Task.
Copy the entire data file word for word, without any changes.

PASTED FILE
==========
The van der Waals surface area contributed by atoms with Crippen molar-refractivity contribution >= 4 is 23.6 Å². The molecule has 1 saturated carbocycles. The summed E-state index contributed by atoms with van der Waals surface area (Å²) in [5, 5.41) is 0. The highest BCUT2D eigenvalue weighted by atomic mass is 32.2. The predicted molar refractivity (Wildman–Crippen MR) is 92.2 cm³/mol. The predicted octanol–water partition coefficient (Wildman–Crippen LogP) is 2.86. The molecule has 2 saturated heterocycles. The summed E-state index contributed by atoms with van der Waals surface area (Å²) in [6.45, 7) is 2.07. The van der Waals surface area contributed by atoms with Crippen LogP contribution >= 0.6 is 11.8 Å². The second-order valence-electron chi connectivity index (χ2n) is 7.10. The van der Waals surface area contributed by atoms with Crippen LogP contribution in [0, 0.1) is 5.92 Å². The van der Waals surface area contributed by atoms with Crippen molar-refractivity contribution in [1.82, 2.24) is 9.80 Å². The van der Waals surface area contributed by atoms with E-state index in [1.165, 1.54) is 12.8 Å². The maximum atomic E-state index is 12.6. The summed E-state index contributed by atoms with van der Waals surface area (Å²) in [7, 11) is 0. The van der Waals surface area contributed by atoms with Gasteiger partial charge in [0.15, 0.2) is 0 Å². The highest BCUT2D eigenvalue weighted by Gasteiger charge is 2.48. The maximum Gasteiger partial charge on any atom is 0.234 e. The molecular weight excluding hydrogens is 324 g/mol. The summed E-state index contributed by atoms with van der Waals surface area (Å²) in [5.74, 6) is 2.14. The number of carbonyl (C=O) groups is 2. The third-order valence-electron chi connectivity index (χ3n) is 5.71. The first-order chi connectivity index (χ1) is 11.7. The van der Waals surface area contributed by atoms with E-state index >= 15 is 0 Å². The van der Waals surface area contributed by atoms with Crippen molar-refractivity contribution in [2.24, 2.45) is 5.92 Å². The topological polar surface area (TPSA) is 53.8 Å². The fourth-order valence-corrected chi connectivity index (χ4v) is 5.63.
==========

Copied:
The van der Waals surface area contributed by atoms with Crippen molar-refractivity contribution >= 4 is 23.6 Å². The molecule has 1 saturated carbocycles. The summed E-state index contributed by atoms with van der Waals surface area (Å²) in [5, 5.41) is 0. The highest BCUT2D eigenvalue weighted by atomic mass is 32.2. The predicted molar refractivity (Wildman–Crippen MR) is 92.2 cm³/mol. The predicted octanol–water partition coefficient (Wildman–Crippen LogP) is 2.86. The molecule has 2 saturated heterocycles. The summed E-state index contributed by atoms with van der Waals surface area (Å²) in [6.45, 7) is 2.07. The van der Waals surface area contributed by atoms with Crippen LogP contribution >= 0.6 is 11.8 Å². The second-order valence-electron chi connectivity index (χ2n) is 7.10. The van der Waals surface area contributed by atoms with Crippen LogP contribution in [0, 0.1) is 5.92 Å². The van der Waals surface area contributed by atoms with Crippen molar-refractivity contribution in [1.82, 2.24) is 9.80 Å². The van der Waals surface area contributed by atoms with E-state index in [1.165, 1.54) is 12.8 Å². The maximum atomic E-state index is 12.6. The summed E-state index contributed by atoms with van der Waals surface area (Å²) in [7, 11) is 0. The van der Waals surface area contributed by atoms with Gasteiger partial charge in [0.15, 0.2) is 0 Å². The highest BCUT2D eigenvalue weighted by Gasteiger charge is 2.48. The maximum Gasteiger partial charge on any atom is 0.234 e. The molecular weight excluding hydrogens is 324 g/mol. The summed E-state index contributed by atoms with van der Waals surface area (Å²) in [5.74, 6) is 2.14. The number of carbonyl (C=O) groups is 2. The third-order valence-electron chi connectivity index (χ3n) is 5.71. The first-order chi connectivity index (χ1) is 11.7. The van der Waals surface area contributed by atoms with E-state index >= 15 is 0 Å². The van der Waals surface area contributed by atoms with Crippen molar-refractivity contribution in [2.24, 2.45) is 5.92 Å². The topological polar surface area (TPSA) is 53.8 Å². The fourth-order valence-corrected chi connectivity index (χ4v) is 5.63.